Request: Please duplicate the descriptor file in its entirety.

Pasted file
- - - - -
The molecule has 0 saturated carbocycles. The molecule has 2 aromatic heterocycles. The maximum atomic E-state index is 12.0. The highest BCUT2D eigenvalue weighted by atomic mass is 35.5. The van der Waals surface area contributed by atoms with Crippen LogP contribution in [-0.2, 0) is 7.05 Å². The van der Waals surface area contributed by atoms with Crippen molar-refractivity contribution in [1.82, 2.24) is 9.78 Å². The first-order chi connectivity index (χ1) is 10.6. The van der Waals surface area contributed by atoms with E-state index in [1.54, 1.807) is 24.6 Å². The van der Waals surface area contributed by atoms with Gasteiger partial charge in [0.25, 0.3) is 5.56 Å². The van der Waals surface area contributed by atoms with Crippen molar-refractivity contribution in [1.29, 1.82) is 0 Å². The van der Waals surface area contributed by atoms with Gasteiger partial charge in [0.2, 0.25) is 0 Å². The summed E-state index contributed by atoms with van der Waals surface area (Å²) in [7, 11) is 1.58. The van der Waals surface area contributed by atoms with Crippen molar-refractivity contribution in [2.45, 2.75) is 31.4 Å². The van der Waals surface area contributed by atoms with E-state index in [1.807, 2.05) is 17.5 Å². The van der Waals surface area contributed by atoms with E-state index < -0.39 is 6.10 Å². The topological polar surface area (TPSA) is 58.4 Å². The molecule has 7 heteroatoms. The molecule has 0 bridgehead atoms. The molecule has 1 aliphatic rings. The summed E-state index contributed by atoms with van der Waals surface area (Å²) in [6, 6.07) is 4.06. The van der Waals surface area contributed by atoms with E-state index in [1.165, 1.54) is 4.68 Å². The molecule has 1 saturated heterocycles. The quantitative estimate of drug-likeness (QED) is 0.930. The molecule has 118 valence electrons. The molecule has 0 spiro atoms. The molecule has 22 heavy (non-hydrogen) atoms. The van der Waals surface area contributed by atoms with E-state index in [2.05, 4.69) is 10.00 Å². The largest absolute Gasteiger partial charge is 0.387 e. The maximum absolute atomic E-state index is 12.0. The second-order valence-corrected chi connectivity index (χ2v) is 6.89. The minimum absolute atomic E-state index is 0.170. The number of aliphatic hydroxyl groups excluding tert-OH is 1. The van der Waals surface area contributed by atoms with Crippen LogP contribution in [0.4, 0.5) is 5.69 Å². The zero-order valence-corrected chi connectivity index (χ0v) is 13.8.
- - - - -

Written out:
The molecule has 0 saturated carbocycles. The molecule has 2 aromatic heterocycles. The maximum atomic E-state index is 12.0. The highest BCUT2D eigenvalue weighted by atomic mass is 35.5. The van der Waals surface area contributed by atoms with Crippen LogP contribution in [-0.2, 0) is 7.05 Å². The van der Waals surface area contributed by atoms with Crippen molar-refractivity contribution in [1.82, 2.24) is 9.78 Å². The first-order chi connectivity index (χ1) is 10.6. The van der Waals surface area contributed by atoms with E-state index in [1.54, 1.807) is 24.6 Å². The van der Waals surface area contributed by atoms with Gasteiger partial charge in [0.25, 0.3) is 5.56 Å². The van der Waals surface area contributed by atoms with Crippen molar-refractivity contribution in [1.29, 1.82) is 0 Å². The van der Waals surface area contributed by atoms with Gasteiger partial charge in [0.2, 0.25) is 0 Å². The summed E-state index contributed by atoms with van der Waals surface area (Å²) in [7, 11) is 1.58. The van der Waals surface area contributed by atoms with Crippen molar-refractivity contribution in [2.45, 2.75) is 31.4 Å². The van der Waals surface area contributed by atoms with E-state index in [1.807, 2.05) is 17.5 Å². The van der Waals surface area contributed by atoms with E-state index < -0.39 is 6.10 Å². The topological polar surface area (TPSA) is 58.4 Å². The molecule has 7 heteroatoms. The molecule has 0 bridgehead atoms. The molecule has 1 aliphatic rings. The summed E-state index contributed by atoms with van der Waals surface area (Å²) in [6, 6.07) is 4.06. The van der Waals surface area contributed by atoms with E-state index in [1.165, 1.54) is 4.68 Å². The molecule has 1 saturated heterocycles. The quantitative estimate of drug-likeness (QED) is 0.930. The molecule has 118 valence electrons. The molecule has 0 spiro atoms. The molecule has 22 heavy (non-hydrogen) atoms. The van der Waals surface area contributed by atoms with E-state index in [2.05, 4.69) is 10.00 Å². The largest absolute Gasteiger partial charge is 0.387 e. The maximum absolute atomic E-state index is 12.0. The second-order valence-corrected chi connectivity index (χ2v) is 6.89. The minimum absolute atomic E-state index is 0.170. The number of aliphatic hydroxyl groups excluding tert-OH is 1. The van der Waals surface area contributed by atoms with Crippen LogP contribution in [0.4, 0.5) is 5.69 Å². The zero-order valence-corrected chi connectivity index (χ0v) is 13.8.